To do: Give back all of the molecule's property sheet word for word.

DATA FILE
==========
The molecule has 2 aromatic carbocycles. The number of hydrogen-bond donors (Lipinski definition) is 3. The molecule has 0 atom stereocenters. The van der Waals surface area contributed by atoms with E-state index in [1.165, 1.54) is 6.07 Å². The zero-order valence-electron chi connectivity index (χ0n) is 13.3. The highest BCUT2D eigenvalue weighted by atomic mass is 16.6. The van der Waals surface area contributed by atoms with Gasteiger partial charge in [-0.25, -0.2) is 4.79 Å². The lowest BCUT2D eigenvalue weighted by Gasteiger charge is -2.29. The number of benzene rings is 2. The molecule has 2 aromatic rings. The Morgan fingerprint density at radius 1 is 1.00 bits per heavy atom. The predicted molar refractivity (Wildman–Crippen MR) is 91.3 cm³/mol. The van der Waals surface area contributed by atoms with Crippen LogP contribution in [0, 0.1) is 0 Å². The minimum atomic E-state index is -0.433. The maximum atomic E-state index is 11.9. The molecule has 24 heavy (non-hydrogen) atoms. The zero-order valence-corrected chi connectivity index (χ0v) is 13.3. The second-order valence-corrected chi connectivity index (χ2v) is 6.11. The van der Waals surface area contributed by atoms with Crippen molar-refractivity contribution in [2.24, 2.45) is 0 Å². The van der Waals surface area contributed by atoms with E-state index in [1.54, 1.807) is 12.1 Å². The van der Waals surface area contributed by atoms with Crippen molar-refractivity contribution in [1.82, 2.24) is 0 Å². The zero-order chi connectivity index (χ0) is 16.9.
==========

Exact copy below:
The molecule has 2 aromatic carbocycles. The number of hydrogen-bond donors (Lipinski definition) is 3. The molecule has 0 atom stereocenters. The van der Waals surface area contributed by atoms with E-state index in [1.165, 1.54) is 6.07 Å². The zero-order valence-electron chi connectivity index (χ0n) is 13.3. The highest BCUT2D eigenvalue weighted by atomic mass is 16.6. The van der Waals surface area contributed by atoms with Gasteiger partial charge in [-0.25, -0.2) is 4.79 Å². The lowest BCUT2D eigenvalue weighted by Gasteiger charge is -2.29. The number of benzene rings is 2. The molecule has 2 aromatic rings. The Morgan fingerprint density at radius 1 is 1.00 bits per heavy atom. The predicted molar refractivity (Wildman–Crippen MR) is 91.3 cm³/mol. The van der Waals surface area contributed by atoms with Crippen LogP contribution in [0, 0.1) is 0 Å². The minimum atomic E-state index is -0.433. The maximum atomic E-state index is 11.9. The molecule has 24 heavy (non-hydrogen) atoms. The zero-order valence-corrected chi connectivity index (χ0v) is 13.3. The second-order valence-corrected chi connectivity index (χ2v) is 6.11. The van der Waals surface area contributed by atoms with Crippen molar-refractivity contribution in [2.24, 2.45) is 0 Å². The van der Waals surface area contributed by atoms with E-state index in [1.54, 1.807) is 12.1 Å². The van der Waals surface area contributed by atoms with Crippen molar-refractivity contribution in [1.82, 2.24) is 0 Å². The zero-order chi connectivity index (χ0) is 16.9.